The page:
* Varmo Vene and Tarmo Uustalu: [http://citeseer.ist.psu.edu/vene98functional.html Functional Programming with Apomorphisms / Corecursion] |
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− | * Varmo Vene: [http://www.cs.ut.ee/~varmo/papers/thesis.pdf Categorical Programming with Inductive and Coinductive Types]. The book accompanies the deep categorical theory topic with Haskell examples. |
+ | * Varmo Vene: [http://www.cs.ut.ee/~varmo/papers/thesis.pdf Categorical Programming with Inductive and Coinductive Types]. The book gives Haskell examples to illustrate the deep categorical theory topic. |

* Tatsuya Hagino: [http://www.tom.sfc.keio.ac.jp/~hagino/thesis.pdf A Categorical Programming Language] |
* Tatsuya Hagino: [http://www.tom.sfc.keio.ac.jp/~hagino/thesis.pdf A Categorical Programming Language] |
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* [http://pll.cpsc.ucalgary.ca/charity1/www/home.html Charity], a categorical programming language implementation. |
* [http://pll.cpsc.ucalgary.ca/charity1/www/home.html Charity], a categorical programming language implementation. |
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==See also== |
==See also== |
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− | * Michael Barr and Charles Wells have a [http://www.math.upatras.gr/~cdrossos/Docs/B-W-LectureNotes.pdf paper] that presents category theory from a computer science perspective, assuming no prior knowledge of categories. |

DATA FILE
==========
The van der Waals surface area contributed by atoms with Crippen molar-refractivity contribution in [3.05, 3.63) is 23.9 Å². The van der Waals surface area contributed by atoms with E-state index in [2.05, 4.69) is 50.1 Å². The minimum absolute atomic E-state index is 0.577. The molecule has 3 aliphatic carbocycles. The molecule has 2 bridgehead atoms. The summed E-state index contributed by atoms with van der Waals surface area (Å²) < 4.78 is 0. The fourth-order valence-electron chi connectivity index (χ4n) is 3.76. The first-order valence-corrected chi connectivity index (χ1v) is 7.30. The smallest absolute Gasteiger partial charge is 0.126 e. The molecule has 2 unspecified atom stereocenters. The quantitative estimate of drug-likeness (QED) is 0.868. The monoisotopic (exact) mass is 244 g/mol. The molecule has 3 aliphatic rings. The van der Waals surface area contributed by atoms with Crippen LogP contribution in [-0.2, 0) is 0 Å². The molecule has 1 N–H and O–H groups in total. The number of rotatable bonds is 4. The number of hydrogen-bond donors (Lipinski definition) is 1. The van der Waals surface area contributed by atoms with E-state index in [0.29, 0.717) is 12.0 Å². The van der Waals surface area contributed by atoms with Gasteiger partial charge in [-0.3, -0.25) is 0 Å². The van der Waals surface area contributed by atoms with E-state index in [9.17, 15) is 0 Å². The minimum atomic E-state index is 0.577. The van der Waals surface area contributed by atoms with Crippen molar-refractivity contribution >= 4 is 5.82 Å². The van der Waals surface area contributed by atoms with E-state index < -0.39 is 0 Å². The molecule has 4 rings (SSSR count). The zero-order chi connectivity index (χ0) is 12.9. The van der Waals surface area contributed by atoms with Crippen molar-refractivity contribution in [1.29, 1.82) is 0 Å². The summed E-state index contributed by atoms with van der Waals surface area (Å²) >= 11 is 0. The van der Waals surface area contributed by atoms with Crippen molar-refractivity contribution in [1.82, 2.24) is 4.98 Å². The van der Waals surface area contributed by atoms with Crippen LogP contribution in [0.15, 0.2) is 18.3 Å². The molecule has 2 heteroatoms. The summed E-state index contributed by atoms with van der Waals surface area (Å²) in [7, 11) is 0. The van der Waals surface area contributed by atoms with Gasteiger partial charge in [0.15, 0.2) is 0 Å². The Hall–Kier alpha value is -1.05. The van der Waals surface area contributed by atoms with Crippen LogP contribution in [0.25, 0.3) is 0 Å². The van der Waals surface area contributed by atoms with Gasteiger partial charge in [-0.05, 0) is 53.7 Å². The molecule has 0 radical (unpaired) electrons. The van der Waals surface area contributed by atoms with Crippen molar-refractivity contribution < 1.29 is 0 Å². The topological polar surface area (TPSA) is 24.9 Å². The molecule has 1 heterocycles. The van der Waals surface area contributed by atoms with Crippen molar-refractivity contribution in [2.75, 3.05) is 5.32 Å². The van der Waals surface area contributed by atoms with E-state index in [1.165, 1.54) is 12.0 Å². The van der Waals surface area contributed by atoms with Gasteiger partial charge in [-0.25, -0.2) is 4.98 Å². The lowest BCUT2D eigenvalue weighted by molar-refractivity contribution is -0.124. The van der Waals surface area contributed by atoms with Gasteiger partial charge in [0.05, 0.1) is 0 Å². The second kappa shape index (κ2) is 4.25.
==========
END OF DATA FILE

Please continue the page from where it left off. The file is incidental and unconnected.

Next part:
+ | * Michael Barr and Charles Wells have a [http://www.math.upatras.gr/~cdrossos/Docs/B-W-LectureNotes.pdf paper] that presents category theory from a computer-science perspective, assuming no prior knowledge of categories. |

− | *Michael Barr and Charles Wells: [http://www.cwru.edu/artsci/math/wells/pub/ttt.html Toposes, Triples and Theories]. The online free available book is both an introductory and a detailed description of category theory. By the way, it is also a category theoretical descripton of the concept of ''monad'' (the book uses another name instead of monad: ''triple''). |
+ | *Michael Barr and Charles Wells: [http://www.cwru.edu/artsci/math/wells/pub/ttt.html Toposes, Triples and Theories]. The online, freely available book is both an introductory and a detailed description of category theory. It also contains a category-theoretical description of the concept of ''monad'' (but calling it a ''triple'' instead of ''monad''). |